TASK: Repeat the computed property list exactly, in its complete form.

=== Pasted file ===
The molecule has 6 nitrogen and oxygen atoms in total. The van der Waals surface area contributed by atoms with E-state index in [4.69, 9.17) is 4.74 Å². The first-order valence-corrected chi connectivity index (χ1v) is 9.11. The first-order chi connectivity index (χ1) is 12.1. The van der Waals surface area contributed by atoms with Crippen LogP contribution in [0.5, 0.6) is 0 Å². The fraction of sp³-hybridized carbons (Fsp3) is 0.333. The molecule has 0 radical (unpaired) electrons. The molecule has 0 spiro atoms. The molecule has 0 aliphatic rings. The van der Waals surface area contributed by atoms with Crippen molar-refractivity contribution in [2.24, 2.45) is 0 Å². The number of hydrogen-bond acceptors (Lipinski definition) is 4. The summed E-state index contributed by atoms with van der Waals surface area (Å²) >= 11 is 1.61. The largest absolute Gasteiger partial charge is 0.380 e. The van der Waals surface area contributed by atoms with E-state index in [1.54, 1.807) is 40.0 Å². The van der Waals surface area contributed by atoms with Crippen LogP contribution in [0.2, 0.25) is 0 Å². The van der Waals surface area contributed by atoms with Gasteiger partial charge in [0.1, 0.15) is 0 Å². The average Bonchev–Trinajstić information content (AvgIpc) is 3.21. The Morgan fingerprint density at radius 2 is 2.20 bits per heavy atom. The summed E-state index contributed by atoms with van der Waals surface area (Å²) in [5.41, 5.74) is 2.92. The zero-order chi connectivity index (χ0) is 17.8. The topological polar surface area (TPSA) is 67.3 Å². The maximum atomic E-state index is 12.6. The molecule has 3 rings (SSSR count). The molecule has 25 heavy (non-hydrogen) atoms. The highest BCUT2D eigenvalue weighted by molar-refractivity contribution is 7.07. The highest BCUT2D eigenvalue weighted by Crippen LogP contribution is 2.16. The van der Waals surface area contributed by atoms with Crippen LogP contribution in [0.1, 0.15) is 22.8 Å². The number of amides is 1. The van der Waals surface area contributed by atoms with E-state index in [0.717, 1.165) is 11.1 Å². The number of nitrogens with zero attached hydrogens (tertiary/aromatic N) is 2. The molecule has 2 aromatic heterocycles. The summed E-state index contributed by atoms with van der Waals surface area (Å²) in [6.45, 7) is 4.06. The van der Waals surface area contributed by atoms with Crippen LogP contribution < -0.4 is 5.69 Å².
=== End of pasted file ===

The molecule has 6 nitrogen and oxygen atoms in total. The van der Waals surface area contributed by atoms with E-state index in [4.69, 9.17) is 4.74 Å². The first-order valence-corrected chi connectivity index (χ1v) is 9.11. The first-order chi connectivity index (χ1) is 12.1. The van der Waals surface area contributed by atoms with Crippen LogP contribution in [0.5, 0.6) is 0 Å². The fraction of sp³-hybridized carbons (Fsp3) is 0.333. The molecule has 0 radical (unpaired) electrons. The molecule has 0 spiro atoms. The molecule has 0 aliphatic rings. The van der Waals surface area contributed by atoms with Crippen molar-refractivity contribution in [2.24, 2.45) is 0 Å². The number of hydrogen-bond acceptors (Lipinski definition) is 4. The summed E-state index contributed by atoms with van der Waals surface area (Å²) >= 11 is 1.61. The largest absolute Gasteiger partial charge is 0.380 e. The van der Waals surface area contributed by atoms with E-state index in [1.54, 1.807) is 40.0 Å². The van der Waals surface area contributed by atoms with Crippen LogP contribution in [0.2, 0.25) is 0 Å². The van der Waals surface area contributed by atoms with Gasteiger partial charge in [0.1, 0.15) is 0 Å². The average Bonchev–Trinajstić information content (AvgIpc) is 3.21. The Morgan fingerprint density at radius 2 is 2.20 bits per heavy atom. The summed E-state index contributed by atoms with van der Waals surface area (Å²) in [5.41, 5.74) is 2.92. The zero-order chi connectivity index (χ0) is 17.8. The topological polar surface area (TPSA) is 67.3 Å². The maximum atomic E-state index is 12.6. The molecule has 3 rings (SSSR count). The molecule has 25 heavy (non-hydrogen) atoms. The highest BCUT2D eigenvalue weighted by molar-refractivity contribution is 7.07. The highest BCUT2D eigenvalue weighted by Crippen LogP contribution is 2.16. The van der Waals surface area contributed by atoms with Crippen LogP contribution in [0.1, 0.15) is 22.8 Å². The number of amides is 1. The van der Waals surface area contributed by atoms with E-state index in [0.717, 1.165) is 11.1 Å². The number of nitrogens with zero attached hydrogens (tertiary/aromatic N) is 2. The molecule has 2 aromatic heterocycles. The summed E-state index contributed by atoms with van der Waals surface area (Å²) in [6.45, 7) is 4.06. The van der Waals surface area contributed by atoms with Crippen LogP contribution < -0.4 is 5.69 Å².